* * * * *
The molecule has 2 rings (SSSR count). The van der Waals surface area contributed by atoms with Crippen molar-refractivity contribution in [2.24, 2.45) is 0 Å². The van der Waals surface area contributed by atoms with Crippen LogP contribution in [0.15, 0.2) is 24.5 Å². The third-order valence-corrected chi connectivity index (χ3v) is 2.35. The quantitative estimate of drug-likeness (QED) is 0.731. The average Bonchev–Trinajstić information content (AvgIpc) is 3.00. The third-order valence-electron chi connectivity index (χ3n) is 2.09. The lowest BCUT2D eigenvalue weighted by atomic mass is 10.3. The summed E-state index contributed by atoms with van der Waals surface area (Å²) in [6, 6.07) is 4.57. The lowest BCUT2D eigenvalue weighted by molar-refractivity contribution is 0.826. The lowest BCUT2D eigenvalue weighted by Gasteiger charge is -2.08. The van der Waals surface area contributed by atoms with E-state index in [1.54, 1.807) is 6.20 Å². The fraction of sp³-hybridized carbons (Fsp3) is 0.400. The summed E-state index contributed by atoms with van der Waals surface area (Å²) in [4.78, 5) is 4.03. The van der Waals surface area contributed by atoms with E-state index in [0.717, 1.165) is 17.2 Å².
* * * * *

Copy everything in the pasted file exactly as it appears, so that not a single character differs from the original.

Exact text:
The molecule has 2 rings (SSSR count). The van der Waals surface area contributed by atoms with Crippen molar-refractivity contribution in [2.24, 2.45) is 0 Å². The van der Waals surface area contributed by atoms with Crippen LogP contribution in [0.15, 0.2) is 24.5 Å². The third-order valence-corrected chi connectivity index (χ3v) is 2.35. The quantitative estimate of drug-likeness (QED) is 0.731. The average Bonchev–Trinajstić information content (AvgIpc) is 3.00. The third-order valence-electron chi connectivity index (χ3n) is 2.09. The lowest BCUT2D eigenvalue weighted by atomic mass is 10.3. The summed E-state index contributed by atoms with van der Waals surface area (Å²) in [6, 6.07) is 4.57. The lowest BCUT2D eigenvalue weighted by molar-refractivity contribution is 0.826. The lowest BCUT2D eigenvalue weighted by Gasteiger charge is -2.08. The van der Waals surface area contributed by atoms with E-state index in [1.54, 1.807) is 6.20 Å². The fraction of sp³-hybridized carbons (Fsp3) is 0.400. The summed E-state index contributed by atoms with van der Waals surface area (Å²) in [4.78, 5) is 4.03. The van der Waals surface area contributed by atoms with E-state index in [0.717, 1.165) is 17.2 Å².